Multifetal pregnancy reduction, also known as selective reduction, is a procedure to reduce the number of fetuses in the uterus. This procedure is sometimes performed on women who are pregnant with multiple fetuses who are at an increased risk of late miscarriage or premature labor. These risks increase with the number of fetuses. Your doctor may suggest that you undergo this procedure. Usually the procedure is done early in the pregnancy to increase the chance of a healthy and successful pregnancy.

According to the American Society of Reproductive Medicine (ASRM), the possibility of miscarriage and ectopic pregnancy is as follows:

The rate of miscarriage after IVF is similar to the rate following natural conception, with the risk going up with the mother’s age. The rate of miscarriage may be as low as 15% for women in their 20s to more than 50% for women in their 40s. There is a small risk (1%) of an ectopic (tubal) pregnancy with IVF; however, this rate is similar to women with a history of infertility. If an ectopic pregnancy occurs, a woman may be given medicines to end the pregnancy or surgery to remove it. If you are pregnant and experience a sharp, stabbing pain; vaginal spotting or bleeding; dizziness or fainting; lower back pain; or low blood pressure (from blood loss), and have not had an ultrasound confirming that the pregnancy is in the uterus, call your doctor immediately. These are all signs of a possible ectopic pregnancy. There is a 1% risk for a heterotopic pregnancy after IVF. This is when an embryo implants and grows in the uterus while another embryo implants in the tube, leading to a simultaneous ectopic pregnancy. Heterotopic pregnancies usually require surgery (to remove the ectopic pregnancy). In most cases, the pregnancy in the womb can continue to develop and grow safely after the tubal pregnancy is removed.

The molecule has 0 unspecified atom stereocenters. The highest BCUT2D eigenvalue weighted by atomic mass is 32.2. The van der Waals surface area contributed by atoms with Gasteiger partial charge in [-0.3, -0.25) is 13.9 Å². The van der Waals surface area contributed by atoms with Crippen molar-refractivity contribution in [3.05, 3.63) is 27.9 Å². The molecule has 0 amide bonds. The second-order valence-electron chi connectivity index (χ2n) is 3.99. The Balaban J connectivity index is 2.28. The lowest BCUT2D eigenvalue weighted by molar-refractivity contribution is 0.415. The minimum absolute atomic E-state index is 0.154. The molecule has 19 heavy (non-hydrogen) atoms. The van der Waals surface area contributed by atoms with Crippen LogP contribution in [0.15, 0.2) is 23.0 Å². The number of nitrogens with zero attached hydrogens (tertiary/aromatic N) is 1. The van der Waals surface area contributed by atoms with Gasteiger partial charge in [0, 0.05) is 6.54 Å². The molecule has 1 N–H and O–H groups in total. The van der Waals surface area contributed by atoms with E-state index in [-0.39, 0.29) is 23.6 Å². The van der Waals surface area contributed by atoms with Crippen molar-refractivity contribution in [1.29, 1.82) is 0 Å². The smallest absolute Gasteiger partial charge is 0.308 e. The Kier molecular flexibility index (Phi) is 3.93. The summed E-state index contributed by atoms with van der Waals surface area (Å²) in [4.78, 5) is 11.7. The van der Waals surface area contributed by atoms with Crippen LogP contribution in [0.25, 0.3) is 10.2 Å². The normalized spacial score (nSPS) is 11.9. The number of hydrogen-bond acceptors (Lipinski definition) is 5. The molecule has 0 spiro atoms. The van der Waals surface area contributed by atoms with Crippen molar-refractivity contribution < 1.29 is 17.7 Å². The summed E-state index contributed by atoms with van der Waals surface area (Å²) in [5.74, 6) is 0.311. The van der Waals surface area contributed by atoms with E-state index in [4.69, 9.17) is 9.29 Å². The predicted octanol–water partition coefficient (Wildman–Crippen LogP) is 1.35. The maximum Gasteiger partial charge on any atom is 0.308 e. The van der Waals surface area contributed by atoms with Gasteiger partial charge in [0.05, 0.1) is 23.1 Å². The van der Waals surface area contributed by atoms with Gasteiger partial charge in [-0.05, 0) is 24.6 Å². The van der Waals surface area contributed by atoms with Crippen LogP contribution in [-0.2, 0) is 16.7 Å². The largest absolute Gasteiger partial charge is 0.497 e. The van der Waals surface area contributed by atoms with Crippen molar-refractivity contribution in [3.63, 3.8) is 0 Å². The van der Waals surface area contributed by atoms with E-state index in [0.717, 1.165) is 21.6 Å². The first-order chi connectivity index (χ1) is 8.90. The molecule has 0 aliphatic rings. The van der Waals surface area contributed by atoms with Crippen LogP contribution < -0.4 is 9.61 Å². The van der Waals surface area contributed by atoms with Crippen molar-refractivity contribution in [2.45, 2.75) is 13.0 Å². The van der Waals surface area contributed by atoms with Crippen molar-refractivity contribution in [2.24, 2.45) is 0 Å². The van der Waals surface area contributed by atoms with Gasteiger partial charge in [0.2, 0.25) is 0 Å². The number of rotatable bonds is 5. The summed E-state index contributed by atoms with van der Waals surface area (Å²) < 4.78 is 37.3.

Potential Risks of Pregnancy: